US lawmakers want South Africa to lift import taxes on poultry

Global Business

Trade benefits allowed to South Africa under the U.S. African Growth and Opportunity Act could be under threat if the country does not lift import taxes on U.S. poultry. Two U.S. senators have written to South African President Zuma asking him to open up the market to U.S. companies, saying that if no progress is made the extension of duty preferences given to South Africa under the African Growth and Opportunity Act or AGOA would be reconsidered.

CCTV America’s correspondent Kate Fisher reported this story from Washington.

US lawmakers want South Africa to lift import taxes on poultry

Trade benefits allowed to South Africa under the U.S. African Growth and Opportunity Act could be under threat if the country does not lift import taxes on U.S. poultry. Two U.S. senators have written to South African President Zuma asking him to open up the market to U.S. companies, saying that if no progress is made the extension of duty preferences given to South Africa under the African Growth and Opportunity Act or AGOA would be reconsidered. CCTV America’s correspondent Kate Fisher reported this story from Washington.

It’s a multi-billion dollar poultry industry in the U.S., but for the last 14 years duties levied by South Africa have blocked American poultry farmers from exporting to the country. Two U.S. lawmakers have written to President Jacob Zuma warning him that continued refusal to act could result in the end of trade benefits extended to South Africa under the African Growth and Opportunity Act or AGOA.

“I am determined to make sure that people of South Africa have opportunities to grow in partnerships with the United States but I will not allow AGOA to be reauthorized as long as South Africa continues its illegal and inappropriate ban on the import of all U.S. poultry,” Senator Chris Coons, Co-chair of Senate Chicken Caucus said.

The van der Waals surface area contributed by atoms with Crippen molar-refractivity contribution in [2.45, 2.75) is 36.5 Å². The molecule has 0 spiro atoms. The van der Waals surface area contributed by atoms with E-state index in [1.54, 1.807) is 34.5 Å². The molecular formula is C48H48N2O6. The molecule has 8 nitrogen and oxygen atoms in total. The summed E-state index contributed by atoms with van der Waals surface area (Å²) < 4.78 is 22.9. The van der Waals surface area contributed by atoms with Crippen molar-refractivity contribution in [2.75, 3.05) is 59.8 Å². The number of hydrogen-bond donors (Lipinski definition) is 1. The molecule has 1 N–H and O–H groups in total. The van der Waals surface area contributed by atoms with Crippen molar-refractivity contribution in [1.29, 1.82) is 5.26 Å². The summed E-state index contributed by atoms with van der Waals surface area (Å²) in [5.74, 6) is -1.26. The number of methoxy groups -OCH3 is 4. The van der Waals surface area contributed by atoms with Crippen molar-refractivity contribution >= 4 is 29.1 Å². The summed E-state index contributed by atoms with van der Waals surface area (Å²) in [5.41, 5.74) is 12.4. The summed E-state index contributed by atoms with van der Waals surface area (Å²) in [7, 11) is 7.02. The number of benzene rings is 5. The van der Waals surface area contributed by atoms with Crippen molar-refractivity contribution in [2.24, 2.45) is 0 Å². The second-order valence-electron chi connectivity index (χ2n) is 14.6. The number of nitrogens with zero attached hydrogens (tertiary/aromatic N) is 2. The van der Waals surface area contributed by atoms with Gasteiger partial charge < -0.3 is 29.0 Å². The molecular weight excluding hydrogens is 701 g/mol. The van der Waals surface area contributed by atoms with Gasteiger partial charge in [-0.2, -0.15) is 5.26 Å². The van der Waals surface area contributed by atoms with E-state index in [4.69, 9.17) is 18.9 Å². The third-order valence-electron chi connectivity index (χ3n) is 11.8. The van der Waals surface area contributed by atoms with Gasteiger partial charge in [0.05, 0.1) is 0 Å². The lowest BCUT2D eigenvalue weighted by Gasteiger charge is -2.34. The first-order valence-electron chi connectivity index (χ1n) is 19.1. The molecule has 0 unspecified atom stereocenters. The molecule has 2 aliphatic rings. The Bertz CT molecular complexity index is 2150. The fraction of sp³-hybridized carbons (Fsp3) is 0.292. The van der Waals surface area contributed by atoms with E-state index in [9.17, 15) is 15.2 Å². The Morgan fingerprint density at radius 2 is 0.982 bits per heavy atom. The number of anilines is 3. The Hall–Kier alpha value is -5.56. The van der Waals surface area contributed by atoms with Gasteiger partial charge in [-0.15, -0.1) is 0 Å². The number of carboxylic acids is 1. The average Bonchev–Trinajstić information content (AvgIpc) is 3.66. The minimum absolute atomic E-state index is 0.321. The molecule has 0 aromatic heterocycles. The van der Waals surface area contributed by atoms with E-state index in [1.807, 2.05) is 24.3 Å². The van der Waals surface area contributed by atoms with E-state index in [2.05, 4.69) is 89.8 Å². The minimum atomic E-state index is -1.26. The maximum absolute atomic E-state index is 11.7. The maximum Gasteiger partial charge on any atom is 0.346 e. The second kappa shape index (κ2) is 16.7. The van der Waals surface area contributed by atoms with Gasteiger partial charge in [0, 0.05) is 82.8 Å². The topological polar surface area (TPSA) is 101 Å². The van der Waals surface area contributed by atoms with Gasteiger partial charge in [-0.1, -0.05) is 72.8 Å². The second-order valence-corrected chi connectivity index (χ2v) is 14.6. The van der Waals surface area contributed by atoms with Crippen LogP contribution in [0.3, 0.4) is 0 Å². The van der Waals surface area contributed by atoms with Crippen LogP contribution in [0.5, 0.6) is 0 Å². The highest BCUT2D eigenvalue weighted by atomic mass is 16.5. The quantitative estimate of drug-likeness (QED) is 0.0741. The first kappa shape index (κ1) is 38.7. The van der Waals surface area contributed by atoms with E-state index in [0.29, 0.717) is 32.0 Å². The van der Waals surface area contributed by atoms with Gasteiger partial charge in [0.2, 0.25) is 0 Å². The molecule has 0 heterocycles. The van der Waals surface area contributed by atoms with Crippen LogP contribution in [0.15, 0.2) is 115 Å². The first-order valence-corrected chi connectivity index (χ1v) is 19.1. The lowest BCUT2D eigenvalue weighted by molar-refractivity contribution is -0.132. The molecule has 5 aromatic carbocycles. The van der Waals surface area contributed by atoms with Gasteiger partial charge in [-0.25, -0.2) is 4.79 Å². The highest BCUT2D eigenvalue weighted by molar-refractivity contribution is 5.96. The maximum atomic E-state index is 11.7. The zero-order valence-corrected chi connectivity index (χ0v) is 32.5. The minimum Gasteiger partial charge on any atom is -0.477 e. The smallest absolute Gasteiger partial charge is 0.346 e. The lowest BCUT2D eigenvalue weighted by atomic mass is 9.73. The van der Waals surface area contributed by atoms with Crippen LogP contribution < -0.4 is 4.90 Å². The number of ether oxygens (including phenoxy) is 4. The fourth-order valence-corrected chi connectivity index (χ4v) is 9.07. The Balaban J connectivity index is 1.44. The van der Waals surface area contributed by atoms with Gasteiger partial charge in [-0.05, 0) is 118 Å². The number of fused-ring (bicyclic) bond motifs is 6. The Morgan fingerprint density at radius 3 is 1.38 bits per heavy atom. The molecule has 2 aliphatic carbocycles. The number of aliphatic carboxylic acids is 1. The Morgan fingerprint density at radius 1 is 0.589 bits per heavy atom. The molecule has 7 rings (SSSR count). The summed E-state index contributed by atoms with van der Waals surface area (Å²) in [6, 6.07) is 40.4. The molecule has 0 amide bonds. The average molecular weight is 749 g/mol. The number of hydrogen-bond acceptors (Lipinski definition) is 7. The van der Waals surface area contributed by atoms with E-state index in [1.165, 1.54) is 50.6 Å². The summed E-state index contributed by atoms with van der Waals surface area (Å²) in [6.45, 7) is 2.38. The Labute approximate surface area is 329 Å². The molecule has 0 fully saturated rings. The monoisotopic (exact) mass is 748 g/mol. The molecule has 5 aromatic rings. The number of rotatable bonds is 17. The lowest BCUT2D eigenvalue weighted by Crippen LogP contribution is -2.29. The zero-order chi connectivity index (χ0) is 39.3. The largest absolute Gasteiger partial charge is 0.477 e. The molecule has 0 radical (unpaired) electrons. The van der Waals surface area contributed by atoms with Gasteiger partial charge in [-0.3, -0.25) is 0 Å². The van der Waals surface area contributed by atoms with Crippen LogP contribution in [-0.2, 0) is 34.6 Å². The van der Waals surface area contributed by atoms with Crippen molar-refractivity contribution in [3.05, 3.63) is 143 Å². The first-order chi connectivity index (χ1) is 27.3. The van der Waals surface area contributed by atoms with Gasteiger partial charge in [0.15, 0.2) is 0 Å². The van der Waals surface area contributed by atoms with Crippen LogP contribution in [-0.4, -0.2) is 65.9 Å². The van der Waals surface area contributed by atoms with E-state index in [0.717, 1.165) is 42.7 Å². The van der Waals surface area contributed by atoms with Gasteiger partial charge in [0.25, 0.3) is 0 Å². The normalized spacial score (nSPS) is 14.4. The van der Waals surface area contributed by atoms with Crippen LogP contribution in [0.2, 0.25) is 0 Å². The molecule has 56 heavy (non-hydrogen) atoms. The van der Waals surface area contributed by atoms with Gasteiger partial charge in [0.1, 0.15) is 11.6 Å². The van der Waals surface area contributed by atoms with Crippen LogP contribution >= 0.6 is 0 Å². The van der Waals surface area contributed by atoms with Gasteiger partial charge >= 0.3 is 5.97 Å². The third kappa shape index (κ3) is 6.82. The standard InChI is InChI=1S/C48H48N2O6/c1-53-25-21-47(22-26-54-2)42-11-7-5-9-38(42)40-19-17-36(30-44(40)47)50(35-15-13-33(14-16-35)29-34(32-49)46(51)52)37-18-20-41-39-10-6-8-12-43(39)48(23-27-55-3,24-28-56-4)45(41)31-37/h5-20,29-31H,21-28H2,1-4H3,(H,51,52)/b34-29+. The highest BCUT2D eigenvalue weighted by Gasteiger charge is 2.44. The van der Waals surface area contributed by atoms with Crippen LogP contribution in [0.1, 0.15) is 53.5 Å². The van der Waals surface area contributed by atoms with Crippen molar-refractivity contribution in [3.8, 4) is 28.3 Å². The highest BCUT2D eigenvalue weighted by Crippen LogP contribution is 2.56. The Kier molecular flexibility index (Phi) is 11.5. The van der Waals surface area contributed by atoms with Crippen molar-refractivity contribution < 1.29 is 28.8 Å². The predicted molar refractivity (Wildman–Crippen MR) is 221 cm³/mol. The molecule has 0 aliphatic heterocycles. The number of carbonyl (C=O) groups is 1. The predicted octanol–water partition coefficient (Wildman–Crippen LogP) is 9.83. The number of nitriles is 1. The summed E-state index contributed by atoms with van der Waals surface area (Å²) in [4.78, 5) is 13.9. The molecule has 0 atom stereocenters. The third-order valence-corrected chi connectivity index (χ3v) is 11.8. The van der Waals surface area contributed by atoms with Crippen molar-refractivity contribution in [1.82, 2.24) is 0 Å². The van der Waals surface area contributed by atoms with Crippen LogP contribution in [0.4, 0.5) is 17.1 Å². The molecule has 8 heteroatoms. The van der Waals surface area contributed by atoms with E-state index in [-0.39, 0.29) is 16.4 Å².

Opening up the South African market could be worth tens of millions of dollars to American poultry farmers. But just as important they say is that it would give them a chance to partner with South African farmers to expand into markets in the rest of southern Africa. According to one trade advisor, the duties levied on U.S. poultry were unexpected.

“It’s ironic thing for us now, because in 2000 when AGOA was originally passed giving South Africa significant privileges, some duty preferences, South Africa turned around and slapped heavy duties on our poultry. It was something we didn’t expect. We didn’t think it was a very friendly gesture and we’ve been trying to get those lifted ever since,” Kevin Brosch, trade advisor to U.S. poultry industry said.

Chris Coons added that a timely solution to the ban can further enhance trade relations. “The clock’s ticking and it’s time for us to clear the air and to work towards a fair and appropriate resolution to this long standing issue so that we can move past poultry and towards a real positive future together,” he said.

For several years, the U.S. government has been working directly with the South African government to remove duties on U.S. poultry. At the moment, U.S. lawmakers are considering the re-authorization of AGOA and urge the South African government to act or jeopardize future trade benefits.